Whilst walking across the downs at Durlston one day in summer I could not help but notice hundreds of small holes in the bare ground on the path and lots of small insects either flying around or at rest near by. I was eventually able to find one at rest long enough to get this photograph. Given the insect itself was only a few millimetres long this photo came out quite well and I was able to get an identification, it is the slender mining bee (Lasioglossum calceatum).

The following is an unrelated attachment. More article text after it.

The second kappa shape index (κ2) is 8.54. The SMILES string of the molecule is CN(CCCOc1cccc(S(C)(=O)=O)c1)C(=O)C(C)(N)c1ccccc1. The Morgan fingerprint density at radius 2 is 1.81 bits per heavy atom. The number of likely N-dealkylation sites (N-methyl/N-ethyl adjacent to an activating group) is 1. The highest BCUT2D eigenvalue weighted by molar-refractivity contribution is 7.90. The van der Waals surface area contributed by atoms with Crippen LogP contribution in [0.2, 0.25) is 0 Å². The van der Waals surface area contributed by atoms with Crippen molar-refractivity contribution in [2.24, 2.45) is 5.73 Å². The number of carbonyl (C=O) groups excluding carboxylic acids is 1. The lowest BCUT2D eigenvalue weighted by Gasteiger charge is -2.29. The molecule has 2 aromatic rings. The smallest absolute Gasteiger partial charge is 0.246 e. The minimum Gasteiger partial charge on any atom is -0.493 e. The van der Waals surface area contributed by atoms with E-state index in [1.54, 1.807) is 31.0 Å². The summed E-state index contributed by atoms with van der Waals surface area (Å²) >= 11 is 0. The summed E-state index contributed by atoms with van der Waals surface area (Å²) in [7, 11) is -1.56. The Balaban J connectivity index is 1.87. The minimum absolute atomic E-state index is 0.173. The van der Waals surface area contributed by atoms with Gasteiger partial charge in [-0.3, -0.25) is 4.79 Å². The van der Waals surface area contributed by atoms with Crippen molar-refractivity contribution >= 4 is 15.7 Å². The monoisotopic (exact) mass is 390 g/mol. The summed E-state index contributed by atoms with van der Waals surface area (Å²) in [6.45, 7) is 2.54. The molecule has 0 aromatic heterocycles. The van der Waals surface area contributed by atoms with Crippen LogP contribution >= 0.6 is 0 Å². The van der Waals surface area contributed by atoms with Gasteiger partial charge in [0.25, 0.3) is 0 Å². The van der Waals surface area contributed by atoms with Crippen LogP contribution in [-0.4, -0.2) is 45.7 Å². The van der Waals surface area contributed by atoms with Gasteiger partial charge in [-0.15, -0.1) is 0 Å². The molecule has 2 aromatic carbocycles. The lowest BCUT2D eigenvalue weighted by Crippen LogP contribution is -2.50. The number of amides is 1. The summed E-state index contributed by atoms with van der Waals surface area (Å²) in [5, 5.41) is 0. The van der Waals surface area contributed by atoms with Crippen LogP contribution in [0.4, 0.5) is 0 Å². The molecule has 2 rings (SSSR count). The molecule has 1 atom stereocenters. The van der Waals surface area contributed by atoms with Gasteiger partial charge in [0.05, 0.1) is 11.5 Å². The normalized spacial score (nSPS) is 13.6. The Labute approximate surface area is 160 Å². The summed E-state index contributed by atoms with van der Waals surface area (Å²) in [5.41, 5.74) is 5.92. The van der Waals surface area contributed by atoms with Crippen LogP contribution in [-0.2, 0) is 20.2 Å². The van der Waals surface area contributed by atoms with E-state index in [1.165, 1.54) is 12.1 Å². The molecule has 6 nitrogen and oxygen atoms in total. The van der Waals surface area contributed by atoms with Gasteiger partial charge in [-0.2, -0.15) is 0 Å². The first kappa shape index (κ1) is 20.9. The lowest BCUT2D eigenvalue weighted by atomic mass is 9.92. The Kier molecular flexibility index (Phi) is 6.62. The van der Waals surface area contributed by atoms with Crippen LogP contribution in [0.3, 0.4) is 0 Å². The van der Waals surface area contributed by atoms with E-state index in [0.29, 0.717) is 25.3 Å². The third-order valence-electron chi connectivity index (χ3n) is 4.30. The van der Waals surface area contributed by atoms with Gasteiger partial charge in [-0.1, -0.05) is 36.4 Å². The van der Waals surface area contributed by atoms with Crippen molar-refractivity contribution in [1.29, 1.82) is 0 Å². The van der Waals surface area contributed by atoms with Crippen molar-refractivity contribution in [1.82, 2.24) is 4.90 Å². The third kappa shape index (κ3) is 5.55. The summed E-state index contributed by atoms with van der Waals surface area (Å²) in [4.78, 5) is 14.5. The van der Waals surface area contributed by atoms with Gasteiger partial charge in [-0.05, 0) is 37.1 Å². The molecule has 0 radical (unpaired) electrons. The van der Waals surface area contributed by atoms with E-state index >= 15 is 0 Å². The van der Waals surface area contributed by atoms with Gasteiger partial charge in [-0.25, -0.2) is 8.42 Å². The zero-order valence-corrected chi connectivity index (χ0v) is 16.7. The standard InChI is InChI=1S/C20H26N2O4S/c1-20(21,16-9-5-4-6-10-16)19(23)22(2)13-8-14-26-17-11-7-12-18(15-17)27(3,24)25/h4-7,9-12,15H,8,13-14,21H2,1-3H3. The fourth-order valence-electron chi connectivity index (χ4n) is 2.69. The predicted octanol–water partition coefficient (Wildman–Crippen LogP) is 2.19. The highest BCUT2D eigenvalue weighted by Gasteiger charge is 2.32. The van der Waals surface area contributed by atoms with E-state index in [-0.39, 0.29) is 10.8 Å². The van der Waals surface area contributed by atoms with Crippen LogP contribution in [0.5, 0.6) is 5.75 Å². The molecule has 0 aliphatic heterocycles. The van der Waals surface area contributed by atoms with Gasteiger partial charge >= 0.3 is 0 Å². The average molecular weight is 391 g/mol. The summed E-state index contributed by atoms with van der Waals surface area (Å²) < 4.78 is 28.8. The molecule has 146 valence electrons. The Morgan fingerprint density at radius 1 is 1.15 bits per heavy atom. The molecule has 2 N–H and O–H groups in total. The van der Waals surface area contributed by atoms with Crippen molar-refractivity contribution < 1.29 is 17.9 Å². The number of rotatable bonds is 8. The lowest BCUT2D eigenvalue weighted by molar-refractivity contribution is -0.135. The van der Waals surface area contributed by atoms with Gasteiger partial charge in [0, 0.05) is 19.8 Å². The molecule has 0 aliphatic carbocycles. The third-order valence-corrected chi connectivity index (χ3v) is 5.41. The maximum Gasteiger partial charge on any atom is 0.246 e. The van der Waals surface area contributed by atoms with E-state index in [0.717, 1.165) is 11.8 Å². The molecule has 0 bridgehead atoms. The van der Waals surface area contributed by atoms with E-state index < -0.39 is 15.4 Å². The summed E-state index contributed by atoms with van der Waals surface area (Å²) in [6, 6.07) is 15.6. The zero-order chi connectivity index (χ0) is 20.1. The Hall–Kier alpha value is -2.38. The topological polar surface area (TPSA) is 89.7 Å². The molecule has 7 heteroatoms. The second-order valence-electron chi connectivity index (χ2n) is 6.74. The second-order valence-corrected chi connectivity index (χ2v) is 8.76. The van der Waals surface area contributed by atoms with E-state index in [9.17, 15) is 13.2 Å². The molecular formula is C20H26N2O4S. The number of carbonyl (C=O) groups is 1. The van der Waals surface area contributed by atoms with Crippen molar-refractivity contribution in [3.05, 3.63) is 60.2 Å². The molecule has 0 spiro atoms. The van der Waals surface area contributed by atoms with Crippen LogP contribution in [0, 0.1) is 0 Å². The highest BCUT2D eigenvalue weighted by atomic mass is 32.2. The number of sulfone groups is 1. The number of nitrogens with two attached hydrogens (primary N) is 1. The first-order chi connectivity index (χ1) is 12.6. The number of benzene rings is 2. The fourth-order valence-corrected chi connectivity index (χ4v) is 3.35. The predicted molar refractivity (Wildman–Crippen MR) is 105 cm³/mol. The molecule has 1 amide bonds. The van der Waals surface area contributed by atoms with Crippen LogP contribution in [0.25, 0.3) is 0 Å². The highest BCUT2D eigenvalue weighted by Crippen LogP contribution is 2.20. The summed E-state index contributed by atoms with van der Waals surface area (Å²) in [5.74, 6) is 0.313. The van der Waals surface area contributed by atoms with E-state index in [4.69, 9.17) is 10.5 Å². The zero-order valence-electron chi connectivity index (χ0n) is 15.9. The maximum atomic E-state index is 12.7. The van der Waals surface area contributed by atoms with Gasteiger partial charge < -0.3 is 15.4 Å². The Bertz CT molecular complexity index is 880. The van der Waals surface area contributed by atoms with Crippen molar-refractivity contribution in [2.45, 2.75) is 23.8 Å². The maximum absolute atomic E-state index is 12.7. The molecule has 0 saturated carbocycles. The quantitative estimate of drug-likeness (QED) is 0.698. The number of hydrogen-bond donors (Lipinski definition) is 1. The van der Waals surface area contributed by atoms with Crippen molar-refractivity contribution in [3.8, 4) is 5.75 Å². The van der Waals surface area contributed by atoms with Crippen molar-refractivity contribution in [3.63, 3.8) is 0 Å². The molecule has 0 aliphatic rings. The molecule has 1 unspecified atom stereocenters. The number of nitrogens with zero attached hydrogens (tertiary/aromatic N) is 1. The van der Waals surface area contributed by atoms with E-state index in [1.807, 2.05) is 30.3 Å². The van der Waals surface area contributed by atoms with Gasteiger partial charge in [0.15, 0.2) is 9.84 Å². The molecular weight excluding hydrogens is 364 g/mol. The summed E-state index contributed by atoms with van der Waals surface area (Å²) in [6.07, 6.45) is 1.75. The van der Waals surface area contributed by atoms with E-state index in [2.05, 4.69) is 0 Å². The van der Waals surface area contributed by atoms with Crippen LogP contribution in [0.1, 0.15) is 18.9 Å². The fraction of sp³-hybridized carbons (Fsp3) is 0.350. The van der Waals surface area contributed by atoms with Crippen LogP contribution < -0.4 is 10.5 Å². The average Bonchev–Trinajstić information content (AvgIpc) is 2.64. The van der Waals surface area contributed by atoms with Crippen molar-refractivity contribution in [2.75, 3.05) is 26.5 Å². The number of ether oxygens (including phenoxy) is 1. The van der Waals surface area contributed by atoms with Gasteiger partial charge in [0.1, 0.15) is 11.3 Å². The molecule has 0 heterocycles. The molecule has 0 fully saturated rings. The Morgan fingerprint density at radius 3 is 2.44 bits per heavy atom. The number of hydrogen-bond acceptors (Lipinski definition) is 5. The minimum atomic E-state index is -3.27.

This is a common mining bee in southern England and can be seen from April through until October and I saw it in May just as its breeding activity was beginning to get under way, hence all the activity. Whilst the are solitary bees, that is to say they do not have a hive with queen and workers, the do seem to like to nest in colonies. Being a mining bee it digs a small nest in underground and that is why the path was peppered with small holes. The Latin name suggest a preference for calcareous soils and that is certainly what you get at Durlston which is limestone.This species is
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